“If I’m pissed over something that’s wrong, maybe it doesn’t always have to be in a metaphor,” he says. “Maybe, if I’m being really honest, I can aim that anger towards the world and myself. And that is a song like When All But Force Has Failed. The first two lines are: ‘Bird carcass with a belly full of plastic / one more year and I’ll be a millionaire.’ I think there’s no mistaking where the anger’s aimed as far as what we’re doing and also my own part – dealing with my own hypocrisy while dealing with trying to confront everyone else’s. And me not being sure if I was willing to deal with the consequences of being outspoken on certain things… I have been in my own way.”
hat’s not to say Hunter Gatherer shortchanges us on the storytelling front, though. Even with their environmental and social consciousness more on display, Avatar’s collective imagination is wilder than most metal bands could ever dream of. There’s an ethical dilemma about a digitised human brain (Colossus) and a vivid retelling of a nightmare (God Of Sick Dreams). Set in the Victoria era, the storming Child is a deadly, gothic narrative about a mother who’s deemed to be hysterical, given a lobotomy and dies, leaving her offspring to try and work out what’s happened.
“The verses are this cold, adult world talking behind a child’s back, with no one approaching the child and making them part of the mourning process,” explains Johannes. “Also the child senses that something is wrong, and then it becomes a ghost story because I learnt – probably through a horror movie – about this old custom of having a string going down to the casket, following up to a bell above ground. So, ‘Ding ding! I’m not actually dead!’ That bell would ring but no one would listen, because there’s also a sense of, ‘Phew, good riddance, we got rid of her.’ So there is oppression of women, and child abuse, and mistreatment of mental illness, and escapism. There’s a bunch of stuff packed into that story.”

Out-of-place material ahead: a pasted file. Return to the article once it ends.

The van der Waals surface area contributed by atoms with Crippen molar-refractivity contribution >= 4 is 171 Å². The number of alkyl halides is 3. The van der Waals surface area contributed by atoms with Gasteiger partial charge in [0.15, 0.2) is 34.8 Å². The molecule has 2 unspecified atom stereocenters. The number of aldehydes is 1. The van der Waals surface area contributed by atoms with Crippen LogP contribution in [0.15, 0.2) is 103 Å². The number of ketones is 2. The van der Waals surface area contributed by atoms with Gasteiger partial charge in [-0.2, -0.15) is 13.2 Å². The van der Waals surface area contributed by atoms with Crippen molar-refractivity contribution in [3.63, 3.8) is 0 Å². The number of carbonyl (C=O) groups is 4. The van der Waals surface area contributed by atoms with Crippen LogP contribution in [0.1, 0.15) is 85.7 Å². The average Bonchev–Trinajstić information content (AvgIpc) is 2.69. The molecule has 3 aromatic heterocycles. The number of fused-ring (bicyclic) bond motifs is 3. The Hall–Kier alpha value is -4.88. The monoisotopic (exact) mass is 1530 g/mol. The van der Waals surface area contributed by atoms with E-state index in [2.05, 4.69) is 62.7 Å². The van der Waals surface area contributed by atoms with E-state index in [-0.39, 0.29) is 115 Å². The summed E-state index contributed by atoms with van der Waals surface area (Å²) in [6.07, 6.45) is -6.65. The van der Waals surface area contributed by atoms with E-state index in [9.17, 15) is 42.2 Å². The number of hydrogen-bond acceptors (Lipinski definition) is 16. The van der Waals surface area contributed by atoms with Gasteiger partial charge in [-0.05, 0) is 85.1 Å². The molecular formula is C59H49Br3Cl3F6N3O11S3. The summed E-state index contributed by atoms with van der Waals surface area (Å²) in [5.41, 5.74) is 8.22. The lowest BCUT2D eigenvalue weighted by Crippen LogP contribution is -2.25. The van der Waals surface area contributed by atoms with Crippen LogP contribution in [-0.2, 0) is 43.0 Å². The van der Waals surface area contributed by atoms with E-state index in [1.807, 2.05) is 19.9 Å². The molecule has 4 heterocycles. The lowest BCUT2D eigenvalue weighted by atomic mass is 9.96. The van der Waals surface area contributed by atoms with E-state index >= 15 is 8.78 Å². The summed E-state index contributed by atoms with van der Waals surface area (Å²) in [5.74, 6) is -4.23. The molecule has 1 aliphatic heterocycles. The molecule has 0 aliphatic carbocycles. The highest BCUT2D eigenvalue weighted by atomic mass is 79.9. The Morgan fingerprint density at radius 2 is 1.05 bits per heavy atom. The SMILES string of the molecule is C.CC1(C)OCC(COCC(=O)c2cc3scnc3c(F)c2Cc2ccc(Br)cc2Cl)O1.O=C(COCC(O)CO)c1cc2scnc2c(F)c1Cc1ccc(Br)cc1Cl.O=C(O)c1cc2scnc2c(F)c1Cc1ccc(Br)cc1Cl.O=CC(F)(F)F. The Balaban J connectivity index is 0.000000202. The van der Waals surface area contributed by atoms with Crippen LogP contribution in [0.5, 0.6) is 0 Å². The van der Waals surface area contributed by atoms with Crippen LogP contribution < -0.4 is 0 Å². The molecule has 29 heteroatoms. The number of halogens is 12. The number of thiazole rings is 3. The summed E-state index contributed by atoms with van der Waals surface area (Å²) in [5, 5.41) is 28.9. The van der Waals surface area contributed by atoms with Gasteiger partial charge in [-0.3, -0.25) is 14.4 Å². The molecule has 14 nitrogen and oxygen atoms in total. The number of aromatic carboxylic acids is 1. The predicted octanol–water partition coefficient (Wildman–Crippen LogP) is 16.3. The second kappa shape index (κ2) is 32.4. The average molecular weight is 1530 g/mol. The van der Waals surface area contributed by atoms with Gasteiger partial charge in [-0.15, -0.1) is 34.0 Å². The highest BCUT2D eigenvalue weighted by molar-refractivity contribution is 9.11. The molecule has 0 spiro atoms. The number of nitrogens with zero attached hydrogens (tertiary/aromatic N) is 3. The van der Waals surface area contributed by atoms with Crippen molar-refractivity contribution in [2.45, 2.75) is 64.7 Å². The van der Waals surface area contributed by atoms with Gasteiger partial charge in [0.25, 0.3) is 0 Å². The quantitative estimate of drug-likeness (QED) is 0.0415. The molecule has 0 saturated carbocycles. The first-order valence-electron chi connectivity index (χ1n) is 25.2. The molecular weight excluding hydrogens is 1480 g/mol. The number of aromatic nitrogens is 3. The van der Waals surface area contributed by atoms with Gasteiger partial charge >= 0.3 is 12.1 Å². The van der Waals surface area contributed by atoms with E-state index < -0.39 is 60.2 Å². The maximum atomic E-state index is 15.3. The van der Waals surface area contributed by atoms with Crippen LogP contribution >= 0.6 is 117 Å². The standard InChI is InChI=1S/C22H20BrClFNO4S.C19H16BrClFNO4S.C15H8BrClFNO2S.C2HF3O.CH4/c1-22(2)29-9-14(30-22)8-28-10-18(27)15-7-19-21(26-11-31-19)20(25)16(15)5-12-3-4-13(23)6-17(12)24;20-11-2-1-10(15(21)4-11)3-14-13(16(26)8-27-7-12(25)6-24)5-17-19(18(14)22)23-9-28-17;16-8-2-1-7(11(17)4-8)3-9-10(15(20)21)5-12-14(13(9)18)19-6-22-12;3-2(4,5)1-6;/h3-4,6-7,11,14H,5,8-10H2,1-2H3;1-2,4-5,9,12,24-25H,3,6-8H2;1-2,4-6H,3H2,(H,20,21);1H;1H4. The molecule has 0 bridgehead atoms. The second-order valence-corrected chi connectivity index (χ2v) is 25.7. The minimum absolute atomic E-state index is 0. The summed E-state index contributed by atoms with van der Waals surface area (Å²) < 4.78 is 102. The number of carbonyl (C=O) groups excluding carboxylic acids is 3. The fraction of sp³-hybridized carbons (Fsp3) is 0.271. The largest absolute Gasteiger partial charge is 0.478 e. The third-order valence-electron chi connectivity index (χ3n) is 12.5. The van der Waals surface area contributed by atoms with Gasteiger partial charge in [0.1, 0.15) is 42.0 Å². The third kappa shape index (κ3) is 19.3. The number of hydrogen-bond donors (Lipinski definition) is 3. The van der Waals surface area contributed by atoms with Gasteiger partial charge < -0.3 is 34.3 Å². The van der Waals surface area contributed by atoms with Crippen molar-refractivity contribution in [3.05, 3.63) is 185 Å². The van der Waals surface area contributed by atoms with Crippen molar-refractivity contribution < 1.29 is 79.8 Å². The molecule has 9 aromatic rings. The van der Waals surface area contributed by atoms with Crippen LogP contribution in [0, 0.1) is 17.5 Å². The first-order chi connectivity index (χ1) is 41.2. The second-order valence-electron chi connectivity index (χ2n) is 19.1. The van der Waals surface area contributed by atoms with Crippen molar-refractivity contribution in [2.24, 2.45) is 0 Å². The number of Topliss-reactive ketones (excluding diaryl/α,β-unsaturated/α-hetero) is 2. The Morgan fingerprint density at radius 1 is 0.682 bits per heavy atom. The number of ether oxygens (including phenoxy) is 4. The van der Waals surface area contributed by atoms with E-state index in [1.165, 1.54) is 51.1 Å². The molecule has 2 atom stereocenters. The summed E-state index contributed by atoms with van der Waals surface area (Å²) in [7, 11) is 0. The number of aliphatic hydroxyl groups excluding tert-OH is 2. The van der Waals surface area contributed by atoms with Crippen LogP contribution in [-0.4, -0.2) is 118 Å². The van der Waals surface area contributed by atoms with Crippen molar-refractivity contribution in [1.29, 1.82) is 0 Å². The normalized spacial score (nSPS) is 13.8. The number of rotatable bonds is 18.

As usual with Avatar, Hunter Gatherer swings from ferocious death metal to classic thrash and rumbling doom, with a good few guitar solos thrown in, in homage to the diverse spectrum of heavy music they love. They recorded at LA’s Sphere Studios with returning producer Jay Ruston (“He’s an animal-rescuing, tofu-eating, heavy-metal-listening kind of fella as well, and at the same time we can enjoy some good locker room banter!” laughs Johannes). Feathers & Flesh had been a “studio monster” while Avatar Country was made in time crunch, so for the first time since 2014’s Hail The Apocalypse, they recorded live takes together as a band, trying to capture their onstage vibe. When they took this approach six years ago, it was because they’d seen Dave Grohl’s Sound City documentary while drunk on the plane over to the studio in Thailand, and wanted to emulate Led Zeppelin and The Beatles.